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National Wildlife Research Center (NWRC)

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Development of Injectable and Oral Contraceptive Technologies and Their Assessment for Wildlife Population and Disease Management

Gonadotropin-Releasing Hormone Immunocontraception in Mammals

photo of gnrh hormone action


Control of Reproduction by GnRH

(NWRC publications on GnRH)

Gonadotropin-releasing hormone, which is produced in the hypothalamus at the base of the brain, controls the release of the pituitary gonadotropins LH (luteinizing hormone) and FSH (follicle-stimulating hormone). These gonadotropins regulate hormones that drive sperm production in males and follicular development and ovulation in females. Excitation of the GnRH neurons results in the release of stored GnRH peptide from its secretory granules in the hypothalamus. After it diffuses into the surrounding capillary blood, the GnRH travels via the hypophysial portal system to the anterior pituitary, where it diffuses from the capillaries and binds to and activates the LH and FSH gonadotrophs. This activation causes the release of stored gonadotropins, which diffuse back through the capillaries into the bloodstream. The gonadotropins then travel to and activate the reproductive organs, resulting in steroid synthesis and normal sexual activity.

GnRH Immunocontraception

The GnRH vaccine stimulates the production and release of GnRH-specific antibody from the B-cell into the bloodsteam. The antibody circulates throughout the body, and when it reaches the capillary region of the hypothalamus, it comes into contact with GnRH that has diffused into the capillaries after being produced in the hypothalamus. Binding of GnRH to the specific antibody forms large immune-complexes that travel down the hypophysial stalk. Because of their large size, however, the immune-complexes are unable to diffuse out of the blood at the pituitary capillaries. Instead, they remain in the venous blood and leave the pituitary without stimulating the release of LH and FSH. Without the LH and FSH that normally stimulate the synthesis of steroids in the reproductive organs, animals of both sexes remain in an asexual, non-reproductive state. As long as there is sufficient antibody to bind all GnRH circulating in the hypothalamic/pituitary portal system, all sexual activity will be suspended and animals will remain non-reproductive.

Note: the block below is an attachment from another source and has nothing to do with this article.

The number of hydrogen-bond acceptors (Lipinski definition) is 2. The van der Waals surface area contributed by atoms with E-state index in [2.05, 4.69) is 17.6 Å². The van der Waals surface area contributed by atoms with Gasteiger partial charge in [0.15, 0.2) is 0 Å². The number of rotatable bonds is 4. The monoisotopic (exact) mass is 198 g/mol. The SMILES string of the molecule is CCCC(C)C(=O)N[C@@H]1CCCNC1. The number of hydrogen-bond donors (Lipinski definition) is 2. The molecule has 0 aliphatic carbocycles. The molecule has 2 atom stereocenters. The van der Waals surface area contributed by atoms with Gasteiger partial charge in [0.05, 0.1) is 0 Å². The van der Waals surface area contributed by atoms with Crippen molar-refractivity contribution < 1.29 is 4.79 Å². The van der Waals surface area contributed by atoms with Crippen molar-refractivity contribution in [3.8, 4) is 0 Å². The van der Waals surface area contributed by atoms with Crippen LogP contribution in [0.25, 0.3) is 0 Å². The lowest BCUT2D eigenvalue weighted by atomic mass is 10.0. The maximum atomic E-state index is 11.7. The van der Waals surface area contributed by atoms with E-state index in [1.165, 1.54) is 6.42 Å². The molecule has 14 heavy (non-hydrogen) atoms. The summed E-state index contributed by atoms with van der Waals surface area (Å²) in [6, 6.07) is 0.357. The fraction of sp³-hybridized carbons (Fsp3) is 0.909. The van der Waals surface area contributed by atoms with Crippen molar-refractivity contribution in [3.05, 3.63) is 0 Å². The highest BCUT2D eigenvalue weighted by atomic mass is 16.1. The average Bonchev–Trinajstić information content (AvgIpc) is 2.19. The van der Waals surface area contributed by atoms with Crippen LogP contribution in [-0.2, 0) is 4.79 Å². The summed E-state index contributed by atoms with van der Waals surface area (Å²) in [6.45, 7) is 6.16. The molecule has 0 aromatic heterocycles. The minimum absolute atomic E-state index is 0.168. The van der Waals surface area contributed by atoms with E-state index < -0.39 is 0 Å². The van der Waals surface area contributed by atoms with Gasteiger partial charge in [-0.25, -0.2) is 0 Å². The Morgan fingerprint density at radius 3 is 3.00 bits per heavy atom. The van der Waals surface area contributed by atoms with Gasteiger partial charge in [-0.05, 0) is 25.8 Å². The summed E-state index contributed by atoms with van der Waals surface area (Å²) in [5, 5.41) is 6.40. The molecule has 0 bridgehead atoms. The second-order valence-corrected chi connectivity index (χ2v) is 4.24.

Diagram of gonadotropins pathway untreated with GonaCon.
Diagram of gonadotropins pathway treated with GonaCon.


Project Home Page
Project Goals and Objectives
Accomplishments
Publications
GonaCon™
GnRH Immunocontraception (Technical Discussion)
Adjuvant Development (Technical Discussion)
Conjugate Design (Technical Discussion)
Nicarbazin
Diazacon
PZP


 

 

Last Modified: March 24, 2010